by Beauchamp Art
These images feature the photographic experiments undertaken during the displaying of the Drive film variations at the Fabric Warehouse as part of the Dematerial Exhibition.
These images show a number of experimentations undertaken involving a close examination of the projector as an object whilst displaying the Drive Videos, focusing primarily on the lens.
In order to take these images without overloading the camera’s sensor with the “pure information” [McLuhan, 1964: 8] of the electric light, I had to stay out of the way of the projecting field, treating “the line of sight between the camera and the object as if it were a real obstruction” [Bolter, 2000: 59] as well as compensating in the camera for the high levels of light, so as to capture the colours and textures of the activated and illuminated surface of the lens
These examinations of the physical mechanics behind the immaterial projection of a digtial video are a necessary magnification of the object’s surface to reconnect the viewer with the material actions of the electronic representation, so as to look at the glasses’ frames through which one may examine the world, “when digitization and dematerialization promise a world made of pure ether,” [Groulund, 2014] so the transparency of the media is brought to the foreground, but not as explicitly was with other photographic media experiments involving an explicit examination of the mechanics of the image, but rather the investigation focuses the viewers attention onto the medium as a physical object with presence in the world. As well as the act of transmitting the representational image, which has been visually abstracted through video reprocessing, in a way that fuses one space with another; not simply producing that acts as a window […]. But examining a means of representation that places an image from one location (which may be artificial generated) onto another, exploring “reality as much more contested and nuanced phenomenon,” in “An era of screen based image overabundance and ephemerality.” [Ritchin, 2013: 17, 49].
These also function for me as a curious examination of an optical phenomena; the out of focus dust partials resting on the calculated curve of the projector’s lens as light is push forth from the illusively hidden bulb within the machine, catching the edges of the minute particles, though too small to communicate any clear form through a camera’s lens, which thereby become non-specific circles of visual information; like the dotted lights of night sky speckled with thousands of illuminated dots; seemingly minute lights that fail to convey the colossal interstellar bodies that they contain to the naked eye, which remains ignorant to the true complexity of universal structure without the aid of a telescope, or more advance means of magnification and mediation.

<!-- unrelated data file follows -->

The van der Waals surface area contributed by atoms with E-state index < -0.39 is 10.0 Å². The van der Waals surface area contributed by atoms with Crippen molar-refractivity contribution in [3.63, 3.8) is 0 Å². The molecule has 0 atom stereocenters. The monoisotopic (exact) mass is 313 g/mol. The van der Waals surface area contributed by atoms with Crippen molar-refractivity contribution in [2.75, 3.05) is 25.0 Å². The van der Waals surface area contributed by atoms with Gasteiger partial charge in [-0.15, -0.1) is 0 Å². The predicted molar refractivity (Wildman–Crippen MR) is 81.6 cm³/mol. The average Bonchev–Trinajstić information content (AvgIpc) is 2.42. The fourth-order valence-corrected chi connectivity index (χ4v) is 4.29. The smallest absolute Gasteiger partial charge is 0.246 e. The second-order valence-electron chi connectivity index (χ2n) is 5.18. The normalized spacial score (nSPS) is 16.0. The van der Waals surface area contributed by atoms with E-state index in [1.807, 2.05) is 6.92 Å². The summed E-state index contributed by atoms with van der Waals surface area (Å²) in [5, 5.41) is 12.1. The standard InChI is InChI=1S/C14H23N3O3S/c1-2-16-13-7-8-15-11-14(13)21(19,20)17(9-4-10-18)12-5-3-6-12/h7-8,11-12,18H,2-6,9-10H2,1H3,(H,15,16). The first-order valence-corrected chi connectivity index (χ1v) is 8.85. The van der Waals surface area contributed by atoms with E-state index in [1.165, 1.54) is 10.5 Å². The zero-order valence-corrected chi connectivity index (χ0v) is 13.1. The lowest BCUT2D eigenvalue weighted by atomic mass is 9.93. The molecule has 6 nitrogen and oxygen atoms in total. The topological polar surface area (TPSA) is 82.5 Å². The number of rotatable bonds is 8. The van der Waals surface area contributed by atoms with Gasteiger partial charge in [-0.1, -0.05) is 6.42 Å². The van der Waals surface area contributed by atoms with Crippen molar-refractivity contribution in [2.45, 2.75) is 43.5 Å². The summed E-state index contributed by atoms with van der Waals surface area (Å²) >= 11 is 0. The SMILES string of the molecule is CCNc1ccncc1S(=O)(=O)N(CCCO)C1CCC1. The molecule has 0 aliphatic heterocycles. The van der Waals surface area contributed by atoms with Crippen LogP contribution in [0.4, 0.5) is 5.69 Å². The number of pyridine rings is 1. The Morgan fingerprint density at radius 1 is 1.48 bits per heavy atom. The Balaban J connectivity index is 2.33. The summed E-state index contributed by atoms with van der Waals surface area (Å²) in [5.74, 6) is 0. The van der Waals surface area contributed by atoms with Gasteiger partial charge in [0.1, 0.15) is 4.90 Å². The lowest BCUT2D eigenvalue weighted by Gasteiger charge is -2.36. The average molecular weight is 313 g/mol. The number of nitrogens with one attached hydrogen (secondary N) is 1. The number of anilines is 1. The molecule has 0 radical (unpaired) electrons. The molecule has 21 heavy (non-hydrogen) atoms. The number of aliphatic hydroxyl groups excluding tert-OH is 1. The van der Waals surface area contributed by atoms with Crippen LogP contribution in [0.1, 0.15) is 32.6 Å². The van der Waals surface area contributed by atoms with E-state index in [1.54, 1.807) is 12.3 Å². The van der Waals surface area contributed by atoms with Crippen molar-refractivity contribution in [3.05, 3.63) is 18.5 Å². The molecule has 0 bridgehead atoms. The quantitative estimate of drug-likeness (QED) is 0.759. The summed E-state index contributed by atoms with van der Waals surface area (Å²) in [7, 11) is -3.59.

However, these macro examinations are not intended as scientific documentation, as a catalogue of references for further investigation, but rather are a critical examination of the aesthetic qualities of the image-producing device. To paraphrase Simon Hollis, “Science is organised curiosity, [art] is disorganised curiosity.” These investigations lack the linear framework or purpose of the microscopic examinations of optical effects that may be undertaken by the visual neurologist, or the technological developer, there purpose is only activated by the viewer, and is for them to consider their own gaze, and unconscious, but unavoidable, ignorance to the peripheral workings of everyday optical machines.
For example, as “the consumption or reception of the television message is thus also itself a ‘moment’ of the production processing its larger sense,” [During, 2007: 93] then these images not only examine the focusing lens of the media, and the message that is contained within (which is further lost and abstract, becoming non-specific luminous colours), but an examination of the transition of the medium, immediately before its reception by the individual; as one might contemplate the pen to understand the writing; how its forms effect the production of letters by the hand; the size and shape of each such device, (along with other environmental conditions; paper texture, the writer’s health, and so forth) ultimately contributing to the unique production of each word cast on the page by the writer – or for a mechanical analogy.
This could be compared to an examination of the printer’s ink nodes, from which the toner may erupt; or a Wi-Fi router, which emanates radio waves of interconnectivity. These photos are intended as reminders of the physical presence of the mechanisms that enable digital operations, presented in such a way as to deprive the viewer of the critical information necessary for decoding the images; they are ungrounded, floating in blackness, hazes of nebula-like bundles of colour (though the last three images do no feature the lens, but are of other aspects of the projector’s body), they become ethereal representations of objects. The photographs could be seen to become non-objective representations, like “the new media object [that] can exist in numerous version and numerous incarnations.” [Manovich, 2001: 134]
As Marshal McLuhan illustrates, “it is experience, rather than understanding, that influences behaviour, [McLuhan, 1964: 318] and it is to this experiences that representational technologies appeal, individuals are not expected to be questioning of how a television, or projector functions (unless it is explicitly there concern, if they a technician, scientist or perhaps even an artist). Therefore, it could be argued that these photos may serve to highlight the experience of understanding and the necessary pleasure of curiosity; and the desire to look at the producer of images, rather than just sinking into the images such devices may produce (– to follow the river to its source, rather than just drinking from the foot of a waterfall).
In this series of photographs, I was experimenting with projecting variations of the Drive film onto the textured wall and bodily surfaces.